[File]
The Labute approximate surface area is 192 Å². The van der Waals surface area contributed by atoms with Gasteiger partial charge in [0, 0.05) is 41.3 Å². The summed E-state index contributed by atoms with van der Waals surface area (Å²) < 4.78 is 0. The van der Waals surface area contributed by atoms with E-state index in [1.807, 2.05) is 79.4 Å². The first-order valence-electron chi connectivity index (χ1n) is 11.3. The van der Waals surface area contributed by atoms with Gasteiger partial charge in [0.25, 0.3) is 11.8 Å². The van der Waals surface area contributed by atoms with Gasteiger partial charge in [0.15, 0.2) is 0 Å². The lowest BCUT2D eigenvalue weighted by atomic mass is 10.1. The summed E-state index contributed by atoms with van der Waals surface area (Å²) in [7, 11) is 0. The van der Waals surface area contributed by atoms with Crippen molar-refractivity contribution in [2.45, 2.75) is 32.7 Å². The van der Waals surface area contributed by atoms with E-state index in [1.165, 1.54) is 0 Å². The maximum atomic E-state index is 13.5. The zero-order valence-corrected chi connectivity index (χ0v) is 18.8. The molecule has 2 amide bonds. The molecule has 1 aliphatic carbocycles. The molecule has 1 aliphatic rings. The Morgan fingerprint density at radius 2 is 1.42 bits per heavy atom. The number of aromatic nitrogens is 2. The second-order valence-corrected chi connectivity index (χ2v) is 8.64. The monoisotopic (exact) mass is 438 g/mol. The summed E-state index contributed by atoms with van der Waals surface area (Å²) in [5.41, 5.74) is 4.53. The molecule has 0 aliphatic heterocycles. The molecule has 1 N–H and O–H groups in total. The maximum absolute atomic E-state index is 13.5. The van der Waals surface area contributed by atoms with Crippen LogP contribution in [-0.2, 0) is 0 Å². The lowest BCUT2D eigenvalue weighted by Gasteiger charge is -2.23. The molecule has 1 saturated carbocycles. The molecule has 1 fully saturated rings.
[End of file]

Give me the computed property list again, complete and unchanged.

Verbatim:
The Labute approximate surface area is 192 Å². The van der Waals surface area contributed by atoms with Gasteiger partial charge in [0, 0.05) is 41.3 Å². The summed E-state index contributed by atoms with van der Waals surface area (Å²) < 4.78 is 0. The van der Waals surface area contributed by atoms with E-state index in [1.807, 2.05) is 79.4 Å². The first-order valence-electron chi connectivity index (χ1n) is 11.3. The van der Waals surface area contributed by atoms with Gasteiger partial charge in [0.25, 0.3) is 11.8 Å². The van der Waals surface area contributed by atoms with Gasteiger partial charge in [0.15, 0.2) is 0 Å². The lowest BCUT2D eigenvalue weighted by atomic mass is 10.1. The summed E-state index contributed by atoms with van der Waals surface area (Å²) in [7, 11) is 0. The van der Waals surface area contributed by atoms with Crippen molar-refractivity contribution in [2.45, 2.75) is 32.7 Å². The van der Waals surface area contributed by atoms with E-state index in [1.165, 1.54) is 0 Å². The maximum atomic E-state index is 13.5. The zero-order valence-corrected chi connectivity index (χ0v) is 18.8. The molecule has 2 amide bonds. The molecule has 1 aliphatic carbocycles. The molecule has 1 aliphatic rings. The Morgan fingerprint density at radius 2 is 1.42 bits per heavy atom. The number of aromatic nitrogens is 2. The second-order valence-corrected chi connectivity index (χ2v) is 8.64. The monoisotopic (exact) mass is 438 g/mol. The summed E-state index contributed by atoms with van der Waals surface area (Å²) in [5.41, 5.74) is 4.53. The molecule has 0 aliphatic heterocycles. The molecule has 1 N–H and O–H groups in total. The maximum absolute atomic E-state index is 13.5. The van der Waals surface area contributed by atoms with Crippen LogP contribution in [-0.2, 0) is 0 Å². The lowest BCUT2D eigenvalue weighted by Gasteiger charge is -2.23. The molecule has 1 saturated carbocycles. The molecule has 1 fully saturated rings.